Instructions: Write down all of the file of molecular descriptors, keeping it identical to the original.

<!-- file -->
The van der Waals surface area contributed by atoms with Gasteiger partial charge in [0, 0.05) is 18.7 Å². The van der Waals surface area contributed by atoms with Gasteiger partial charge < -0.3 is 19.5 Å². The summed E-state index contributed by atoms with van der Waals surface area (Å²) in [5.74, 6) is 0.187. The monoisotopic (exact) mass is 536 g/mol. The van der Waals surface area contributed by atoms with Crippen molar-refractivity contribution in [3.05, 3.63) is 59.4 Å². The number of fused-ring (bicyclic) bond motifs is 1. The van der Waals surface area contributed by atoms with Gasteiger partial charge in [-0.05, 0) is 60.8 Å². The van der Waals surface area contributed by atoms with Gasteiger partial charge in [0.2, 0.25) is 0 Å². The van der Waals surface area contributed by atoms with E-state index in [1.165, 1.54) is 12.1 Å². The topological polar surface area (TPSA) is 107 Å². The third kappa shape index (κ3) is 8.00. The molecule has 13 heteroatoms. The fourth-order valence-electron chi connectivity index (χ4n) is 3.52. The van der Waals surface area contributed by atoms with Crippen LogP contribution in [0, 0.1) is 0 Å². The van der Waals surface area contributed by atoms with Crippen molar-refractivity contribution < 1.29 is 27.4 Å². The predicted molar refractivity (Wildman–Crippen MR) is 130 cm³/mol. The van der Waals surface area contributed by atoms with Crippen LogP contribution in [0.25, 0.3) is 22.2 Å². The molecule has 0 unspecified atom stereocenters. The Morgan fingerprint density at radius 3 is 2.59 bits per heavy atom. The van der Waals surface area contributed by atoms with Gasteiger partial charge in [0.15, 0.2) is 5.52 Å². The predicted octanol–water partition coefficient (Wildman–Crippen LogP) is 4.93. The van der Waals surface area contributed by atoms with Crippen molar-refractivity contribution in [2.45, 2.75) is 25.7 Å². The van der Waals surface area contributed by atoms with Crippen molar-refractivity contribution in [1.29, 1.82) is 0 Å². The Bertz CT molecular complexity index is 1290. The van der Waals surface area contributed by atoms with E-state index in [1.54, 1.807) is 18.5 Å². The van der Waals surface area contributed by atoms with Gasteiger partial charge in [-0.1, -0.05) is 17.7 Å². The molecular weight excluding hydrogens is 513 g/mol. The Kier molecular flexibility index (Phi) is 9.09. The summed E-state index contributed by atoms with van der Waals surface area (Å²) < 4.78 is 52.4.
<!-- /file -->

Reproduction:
The van der Waals surface area contributed by atoms with Gasteiger partial charge in [0, 0.05) is 18.7 Å². The van der Waals surface area contributed by atoms with Gasteiger partial charge < -0.3 is 19.5 Å². The summed E-state index contributed by atoms with van der Waals surface area (Å²) in [5.74, 6) is 0.187. The monoisotopic (exact) mass is 536 g/mol. The van der Waals surface area contributed by atoms with Crippen molar-refractivity contribution in [3.05, 3.63) is 59.4 Å². The number of fused-ring (bicyclic) bond motifs is 1. The van der Waals surface area contributed by atoms with Gasteiger partial charge in [-0.05, 0) is 60.8 Å². The van der Waals surface area contributed by atoms with Gasteiger partial charge in [0.2, 0.25) is 0 Å². The van der Waals surface area contributed by atoms with E-state index in [1.165, 1.54) is 12.1 Å². The topological polar surface area (TPSA) is 107 Å². The third kappa shape index (κ3) is 8.00. The molecule has 13 heteroatoms. The fourth-order valence-electron chi connectivity index (χ4n) is 3.52. The van der Waals surface area contributed by atoms with Crippen LogP contribution in [0, 0.1) is 0 Å². The van der Waals surface area contributed by atoms with Crippen molar-refractivity contribution < 1.29 is 27.4 Å². The predicted molar refractivity (Wildman–Crippen MR) is 130 cm³/mol. The van der Waals surface area contributed by atoms with Crippen LogP contribution in [0.25, 0.3) is 22.2 Å². The molecule has 0 unspecified atom stereocenters. The Morgan fingerprint density at radius 3 is 2.59 bits per heavy atom. The van der Waals surface area contributed by atoms with Gasteiger partial charge in [0.15, 0.2) is 5.52 Å². The predicted octanol–water partition coefficient (Wildman–Crippen LogP) is 4.93. The van der Waals surface area contributed by atoms with Crippen molar-refractivity contribution in [2.45, 2.75) is 25.7 Å². The van der Waals surface area contributed by atoms with Crippen molar-refractivity contribution in [1.29, 1.82) is 0 Å². The Bertz CT molecular complexity index is 1290. The van der Waals surface area contributed by atoms with E-state index in [1.54, 1.807) is 18.5 Å². The van der Waals surface area contributed by atoms with Gasteiger partial charge in [-0.1, -0.05) is 17.7 Å². The molecular weight excluding hydrogens is 513 g/mol. The Kier molecular flexibility index (Phi) is 9.09. The summed E-state index contributed by atoms with van der Waals surface area (Å²) < 4.78 is 52.4.